There are a few cases that a microinstruction is duplicated. Exactly same microword and exactly same nanoword content or origin. The duplication is sometimes needed because of the limitation of the microcode conditional branch.
The patents talk about this a fair bit as well. It talks about the 68-bit nanocode being expanded to "approximately" 180 "control points", and describes how IRD is used to key behaviour as well. Would it be an accurate statement to say though, putting exception handling to the side, that given an accurate IRD register state (and other registers of course) and the microcode/nanocode, all the data is present in one form or another to determine the actions that the processor would take when executing a microinstruction?
It is difficult to provide an exact answer because it depends on exactly what you really mean. But I would say that the microcode and the IRD PLA provides almost all the control logic not related to exceptions. Of course that the execution unit has quite some logic in itself (such as the priority encoder), it is not just a bunch of registers. There is the ALU as well, of course, that is only partially controlled by the microcode. There is the microcode conditional branch logic. There is the FTU that it is a real mess, what we would call spaghetti code. But arguably, the FTU only provides some constants, not exactly control signals. Timing control is not part of the microcode.
Could you expand on what some of those things are ijor? I haven't had a close look at what happens to the nanocode after decoding, so I'm not sure what's missing at this point from the patent docs. If you could highlight the information that's missing from the patents, or the information that's extraneous and not encoded (apart from the label of course), that'd be helpful.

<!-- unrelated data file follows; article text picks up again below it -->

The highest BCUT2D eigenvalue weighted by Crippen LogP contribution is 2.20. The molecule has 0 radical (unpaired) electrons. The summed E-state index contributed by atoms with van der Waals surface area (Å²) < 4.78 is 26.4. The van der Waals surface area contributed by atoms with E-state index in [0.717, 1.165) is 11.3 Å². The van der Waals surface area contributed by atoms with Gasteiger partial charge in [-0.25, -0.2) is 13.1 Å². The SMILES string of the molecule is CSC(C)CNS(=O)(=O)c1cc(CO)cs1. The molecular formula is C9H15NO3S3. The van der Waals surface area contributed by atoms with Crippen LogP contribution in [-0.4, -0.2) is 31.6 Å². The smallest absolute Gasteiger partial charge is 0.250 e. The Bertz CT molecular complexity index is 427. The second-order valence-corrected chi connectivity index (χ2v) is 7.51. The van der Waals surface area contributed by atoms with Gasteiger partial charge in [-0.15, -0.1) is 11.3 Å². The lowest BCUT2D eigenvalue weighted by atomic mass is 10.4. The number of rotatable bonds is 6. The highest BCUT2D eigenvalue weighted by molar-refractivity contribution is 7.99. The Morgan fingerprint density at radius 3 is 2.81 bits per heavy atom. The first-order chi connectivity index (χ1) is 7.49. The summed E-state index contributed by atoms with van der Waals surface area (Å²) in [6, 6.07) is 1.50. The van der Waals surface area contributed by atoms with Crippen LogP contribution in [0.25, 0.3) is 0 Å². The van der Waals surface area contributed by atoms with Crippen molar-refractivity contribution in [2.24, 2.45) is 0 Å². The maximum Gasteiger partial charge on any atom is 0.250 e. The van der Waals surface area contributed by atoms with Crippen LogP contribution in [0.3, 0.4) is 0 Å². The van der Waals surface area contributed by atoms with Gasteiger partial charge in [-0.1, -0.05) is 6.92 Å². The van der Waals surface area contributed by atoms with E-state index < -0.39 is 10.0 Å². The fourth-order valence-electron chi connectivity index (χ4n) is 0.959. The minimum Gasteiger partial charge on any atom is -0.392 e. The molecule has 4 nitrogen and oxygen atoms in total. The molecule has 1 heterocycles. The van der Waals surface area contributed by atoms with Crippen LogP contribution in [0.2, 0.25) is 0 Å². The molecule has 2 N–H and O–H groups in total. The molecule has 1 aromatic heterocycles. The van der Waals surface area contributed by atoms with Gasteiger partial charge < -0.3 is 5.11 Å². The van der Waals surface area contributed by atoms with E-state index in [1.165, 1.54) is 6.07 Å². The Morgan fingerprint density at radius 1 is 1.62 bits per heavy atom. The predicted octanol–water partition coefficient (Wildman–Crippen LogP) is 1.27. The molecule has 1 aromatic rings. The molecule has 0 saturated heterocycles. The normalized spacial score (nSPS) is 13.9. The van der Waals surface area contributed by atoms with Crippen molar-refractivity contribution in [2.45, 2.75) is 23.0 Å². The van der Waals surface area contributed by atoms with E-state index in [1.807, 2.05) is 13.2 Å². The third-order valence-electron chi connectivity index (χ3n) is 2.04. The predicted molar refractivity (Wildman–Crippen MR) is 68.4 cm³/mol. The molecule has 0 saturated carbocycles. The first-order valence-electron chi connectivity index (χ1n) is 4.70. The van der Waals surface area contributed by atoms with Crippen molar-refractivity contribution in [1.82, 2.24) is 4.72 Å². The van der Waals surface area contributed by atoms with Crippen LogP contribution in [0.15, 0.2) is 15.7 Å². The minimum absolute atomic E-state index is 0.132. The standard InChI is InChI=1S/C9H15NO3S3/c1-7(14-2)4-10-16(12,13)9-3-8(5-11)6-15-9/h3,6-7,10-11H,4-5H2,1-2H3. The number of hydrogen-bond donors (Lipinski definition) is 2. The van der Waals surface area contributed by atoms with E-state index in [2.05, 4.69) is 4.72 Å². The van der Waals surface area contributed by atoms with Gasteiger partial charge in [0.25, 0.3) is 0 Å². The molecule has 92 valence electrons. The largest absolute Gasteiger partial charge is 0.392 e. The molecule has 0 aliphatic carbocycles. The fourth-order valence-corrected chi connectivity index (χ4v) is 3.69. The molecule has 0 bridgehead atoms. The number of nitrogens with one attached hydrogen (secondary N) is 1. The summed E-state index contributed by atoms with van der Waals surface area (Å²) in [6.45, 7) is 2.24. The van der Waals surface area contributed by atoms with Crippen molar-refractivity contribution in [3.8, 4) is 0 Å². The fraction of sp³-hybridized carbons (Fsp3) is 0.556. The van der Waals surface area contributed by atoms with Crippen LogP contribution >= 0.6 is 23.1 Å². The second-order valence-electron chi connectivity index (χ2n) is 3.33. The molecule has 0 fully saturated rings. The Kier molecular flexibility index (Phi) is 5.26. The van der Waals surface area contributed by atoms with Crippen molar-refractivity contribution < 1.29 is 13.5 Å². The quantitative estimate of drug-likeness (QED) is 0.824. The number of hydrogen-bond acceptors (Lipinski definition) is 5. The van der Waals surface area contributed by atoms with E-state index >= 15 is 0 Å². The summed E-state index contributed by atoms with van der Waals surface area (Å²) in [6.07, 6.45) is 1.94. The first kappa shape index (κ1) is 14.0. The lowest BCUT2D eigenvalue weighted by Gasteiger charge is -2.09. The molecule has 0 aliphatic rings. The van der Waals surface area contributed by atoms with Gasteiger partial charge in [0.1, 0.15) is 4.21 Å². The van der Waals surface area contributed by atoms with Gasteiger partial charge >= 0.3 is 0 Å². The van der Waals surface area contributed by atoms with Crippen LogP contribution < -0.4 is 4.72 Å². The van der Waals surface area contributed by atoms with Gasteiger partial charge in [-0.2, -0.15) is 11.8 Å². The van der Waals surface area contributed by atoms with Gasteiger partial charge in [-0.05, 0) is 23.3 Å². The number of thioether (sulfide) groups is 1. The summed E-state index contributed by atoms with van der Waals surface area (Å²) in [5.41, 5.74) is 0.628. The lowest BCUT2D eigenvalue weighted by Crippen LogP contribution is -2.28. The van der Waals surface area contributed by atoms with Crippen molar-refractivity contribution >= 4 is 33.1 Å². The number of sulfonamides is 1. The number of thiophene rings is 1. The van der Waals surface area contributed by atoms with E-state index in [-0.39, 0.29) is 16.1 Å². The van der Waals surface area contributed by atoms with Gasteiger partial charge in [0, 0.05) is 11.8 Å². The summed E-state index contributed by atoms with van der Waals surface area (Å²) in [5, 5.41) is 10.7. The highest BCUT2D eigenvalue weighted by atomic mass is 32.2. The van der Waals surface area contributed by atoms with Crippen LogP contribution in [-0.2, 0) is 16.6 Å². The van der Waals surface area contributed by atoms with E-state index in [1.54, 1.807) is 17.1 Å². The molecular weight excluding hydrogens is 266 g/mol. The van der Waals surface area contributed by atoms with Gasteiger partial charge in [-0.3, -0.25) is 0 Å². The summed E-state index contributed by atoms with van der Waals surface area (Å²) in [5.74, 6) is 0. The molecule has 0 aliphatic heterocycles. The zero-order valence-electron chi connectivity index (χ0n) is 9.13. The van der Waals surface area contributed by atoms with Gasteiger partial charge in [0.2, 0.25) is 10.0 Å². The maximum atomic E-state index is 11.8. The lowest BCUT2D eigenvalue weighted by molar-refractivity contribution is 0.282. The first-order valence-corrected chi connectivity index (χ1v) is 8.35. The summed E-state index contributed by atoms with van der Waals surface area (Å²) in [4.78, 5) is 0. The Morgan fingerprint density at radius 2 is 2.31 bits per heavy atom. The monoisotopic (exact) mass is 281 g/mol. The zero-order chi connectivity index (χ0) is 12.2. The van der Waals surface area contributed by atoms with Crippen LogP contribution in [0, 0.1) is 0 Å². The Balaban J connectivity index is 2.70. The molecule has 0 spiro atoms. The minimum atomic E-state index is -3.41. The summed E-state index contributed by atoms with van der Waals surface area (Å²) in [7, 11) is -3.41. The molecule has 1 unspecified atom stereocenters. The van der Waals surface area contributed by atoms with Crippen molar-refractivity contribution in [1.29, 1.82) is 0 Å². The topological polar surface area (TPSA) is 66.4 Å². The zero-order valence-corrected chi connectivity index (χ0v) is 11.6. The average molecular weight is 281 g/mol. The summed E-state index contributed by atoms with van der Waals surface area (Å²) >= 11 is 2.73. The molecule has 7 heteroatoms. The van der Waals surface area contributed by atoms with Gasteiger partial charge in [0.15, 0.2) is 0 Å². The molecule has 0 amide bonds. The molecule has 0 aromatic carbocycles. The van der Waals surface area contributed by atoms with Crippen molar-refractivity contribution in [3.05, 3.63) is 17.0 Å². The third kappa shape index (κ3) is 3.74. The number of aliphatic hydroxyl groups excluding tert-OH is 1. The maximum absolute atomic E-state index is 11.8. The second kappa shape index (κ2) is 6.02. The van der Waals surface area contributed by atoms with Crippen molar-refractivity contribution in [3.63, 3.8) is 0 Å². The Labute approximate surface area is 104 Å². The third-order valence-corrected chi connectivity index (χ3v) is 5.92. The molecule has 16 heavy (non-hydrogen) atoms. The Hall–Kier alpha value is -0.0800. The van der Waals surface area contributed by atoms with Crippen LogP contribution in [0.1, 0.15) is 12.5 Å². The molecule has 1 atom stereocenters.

I don't have an exhaustive list, but some things I remember:

- Patent sometimes qualifies the RX or RY fields specifying if it is a data or an address register (rxa/rya/rxd/ryd). This is not encoded at the microcode.
- Patent has a wildcard bus specification denoted with an asterisk. You could think that there is some kind of smart logic that would detect which bus is free and it would select it automatically. But there is no such a thing, always a specific bus is encoded.
- "The registers pointers" field in the microblock. Most of this is not encoded in the microcode.
- "Access type". The patent lists several types that aren't really encoded.

One of the problems when comparing the die with the patents, is that in many cases you don't know if the difference is due to a typo, a bug, or just a different implementation. E.g, the logic corresponding to the type field (db, dbi, dbc), what exactly each type performs, doesn't really match. I spend some time trying to determine what the patents really means and why it seems to be different to the die logic. I couldn't reach a definitive conclusion other that it doesn't really matter and I don't care too much. What matters is what it is actually at the die.
http://github.com/ijor/fx68k (68000 cycle accurate FPGA core)

Post Reply

Who is online

Users browsing this forum: No registered users and 1 guest